What can I use for concrete expansion joints?
- Sikaflex self-leveling sealant.
- Caulking gun for 29 ounce tubes.
- Utility knife.
- Rags (you'll need several)
- Safety glasses.
- Nitrile gloves.
- DeWALT 4 1/2 Inch Angle Grinder.
- DeWALT Tile Blade for Angle Grinder (this works way better than the blade I used here)
People also ask, when should you use expansion joints in concrete?
The goal of the control joint is to allow the slab to crack, during expansion and contraction, in a known location and in a straight line. Expansion joints are put in place before the concrete is poured. Expansion joints are used to allow the slab to move and not put stress on whatever it abuts.
Also, should I seal concrete expansion joints? Expansion joints must be sealed with a flexible sealant, like QUIKRETE Self-Leveling Polyurethane Sealant or QUIKRETE Non-Sag Polyurethane Sealant (dependent on application), or an expansion joint strip, to prevent water from penetrating the joint and deteriorating the sub-base.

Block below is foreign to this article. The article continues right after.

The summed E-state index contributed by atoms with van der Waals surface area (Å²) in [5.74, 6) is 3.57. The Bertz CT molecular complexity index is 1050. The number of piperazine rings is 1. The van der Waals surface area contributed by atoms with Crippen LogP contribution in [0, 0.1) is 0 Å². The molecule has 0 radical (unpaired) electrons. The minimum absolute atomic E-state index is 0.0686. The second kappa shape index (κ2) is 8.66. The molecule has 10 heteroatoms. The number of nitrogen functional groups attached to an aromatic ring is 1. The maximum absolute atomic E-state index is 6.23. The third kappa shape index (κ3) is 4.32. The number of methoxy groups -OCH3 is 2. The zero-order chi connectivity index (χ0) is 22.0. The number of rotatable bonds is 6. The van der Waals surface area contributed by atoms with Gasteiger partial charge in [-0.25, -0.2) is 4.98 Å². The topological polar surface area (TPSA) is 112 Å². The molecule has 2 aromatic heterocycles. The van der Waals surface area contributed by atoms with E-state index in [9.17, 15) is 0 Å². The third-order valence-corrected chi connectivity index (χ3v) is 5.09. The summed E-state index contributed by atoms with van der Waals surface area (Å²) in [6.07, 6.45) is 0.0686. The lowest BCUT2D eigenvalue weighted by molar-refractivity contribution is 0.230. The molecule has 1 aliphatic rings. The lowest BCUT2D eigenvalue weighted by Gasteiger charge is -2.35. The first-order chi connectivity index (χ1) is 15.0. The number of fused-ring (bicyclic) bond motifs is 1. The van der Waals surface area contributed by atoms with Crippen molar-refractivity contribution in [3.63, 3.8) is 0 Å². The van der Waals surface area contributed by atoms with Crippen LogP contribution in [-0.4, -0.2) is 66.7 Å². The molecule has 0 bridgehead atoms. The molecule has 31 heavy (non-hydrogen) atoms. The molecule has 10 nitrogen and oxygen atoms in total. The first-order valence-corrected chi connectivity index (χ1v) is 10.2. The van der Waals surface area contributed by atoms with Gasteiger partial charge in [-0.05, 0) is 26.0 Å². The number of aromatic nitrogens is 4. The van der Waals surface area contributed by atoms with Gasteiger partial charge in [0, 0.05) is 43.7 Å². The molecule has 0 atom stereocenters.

Just so, how do you clean concrete expansion joints?
Sweep out the expansion joints to ensure that any pebbles, dirt or loose debris are removed. Scrub and clean the surface of the repair area with QUIKRETE Concrete and Asphalt Cleaner and a stiff bristle brush. Thoroughly rinse the area, after cleaning, and wait for the area to dry, before applying any sealant.
Should you fill expansion joints?
Just remember that expansion joints should always be sealed and filled with a flexible joint sealer and never be epoxied or coated over. Contraction joints can be filled in the same manner after a coating or sealer is applied.